He says that the only way to track down the senders is if they make a mistake and are caught that way. Professor Aleksandra Mileva from the Department of Computer Technologies and Intelligent Systems at the “Goce Delcev” University in Shtip is of the same opinion.
“There are several ways to send an anonymous email or surf the Internet anonymously, without leaving traces in the electronic message or traces of access to a particular web server that could lead to the real user. There are providers of anonymous email accounts that do not track you, do not require any information about you during registration, and do not keep logs of sent messages. There are also services for sending emails without any registration, such as those for one-time use (so-called “burner” emails). However, to truly hide the sender’s IP address, special no-log or zero-log virtual private networks (VPNs) are used, which hide the user’s IP address and do not allow web pages and services to learn the user’s true address, while at the same time, the traffic sent through them is encrypted,” she explains.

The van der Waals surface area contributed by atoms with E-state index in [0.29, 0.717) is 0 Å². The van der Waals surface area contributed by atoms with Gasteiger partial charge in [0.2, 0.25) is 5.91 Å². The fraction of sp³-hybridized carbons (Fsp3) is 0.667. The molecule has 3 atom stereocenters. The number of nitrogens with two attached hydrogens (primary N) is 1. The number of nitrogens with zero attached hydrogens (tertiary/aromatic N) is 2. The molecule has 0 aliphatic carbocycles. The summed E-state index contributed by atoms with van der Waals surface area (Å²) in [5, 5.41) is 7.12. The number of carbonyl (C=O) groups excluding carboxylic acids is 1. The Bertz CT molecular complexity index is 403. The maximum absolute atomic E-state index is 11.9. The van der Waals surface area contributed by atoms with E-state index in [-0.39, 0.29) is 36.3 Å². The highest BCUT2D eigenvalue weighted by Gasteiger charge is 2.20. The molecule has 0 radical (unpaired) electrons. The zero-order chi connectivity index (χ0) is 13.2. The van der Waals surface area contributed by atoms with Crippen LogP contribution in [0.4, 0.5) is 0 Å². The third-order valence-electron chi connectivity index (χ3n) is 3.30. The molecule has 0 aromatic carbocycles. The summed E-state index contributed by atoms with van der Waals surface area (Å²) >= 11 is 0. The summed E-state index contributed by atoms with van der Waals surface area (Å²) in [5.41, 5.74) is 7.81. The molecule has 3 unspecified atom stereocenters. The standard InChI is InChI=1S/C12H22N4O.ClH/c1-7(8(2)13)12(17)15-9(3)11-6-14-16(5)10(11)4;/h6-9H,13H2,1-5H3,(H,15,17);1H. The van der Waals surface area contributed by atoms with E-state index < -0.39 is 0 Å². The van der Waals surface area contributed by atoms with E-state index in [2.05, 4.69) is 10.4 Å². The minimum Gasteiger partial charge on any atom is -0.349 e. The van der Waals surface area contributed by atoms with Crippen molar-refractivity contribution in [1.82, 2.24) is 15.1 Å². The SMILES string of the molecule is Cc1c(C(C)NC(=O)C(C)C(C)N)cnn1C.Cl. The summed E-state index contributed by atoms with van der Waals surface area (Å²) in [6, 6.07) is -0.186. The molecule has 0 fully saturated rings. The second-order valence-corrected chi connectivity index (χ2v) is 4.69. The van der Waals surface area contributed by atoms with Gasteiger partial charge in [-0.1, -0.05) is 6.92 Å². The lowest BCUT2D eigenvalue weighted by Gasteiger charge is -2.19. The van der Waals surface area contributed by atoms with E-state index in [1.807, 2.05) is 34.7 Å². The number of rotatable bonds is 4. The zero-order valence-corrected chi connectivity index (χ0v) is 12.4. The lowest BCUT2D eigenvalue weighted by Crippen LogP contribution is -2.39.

Their no-log policy, according to Mileva, guarantees that they do not track, record, or keep logs of their users’ activity, i.e., they do not keep information about IP addresses, the pages which were accessed, traffic logs, and the like.
“The situation is similar when it comes to using the Tor browser, which redirects traffic through multiple network nodes and makes it impossible to trace back to the actual sender” Mileva explains.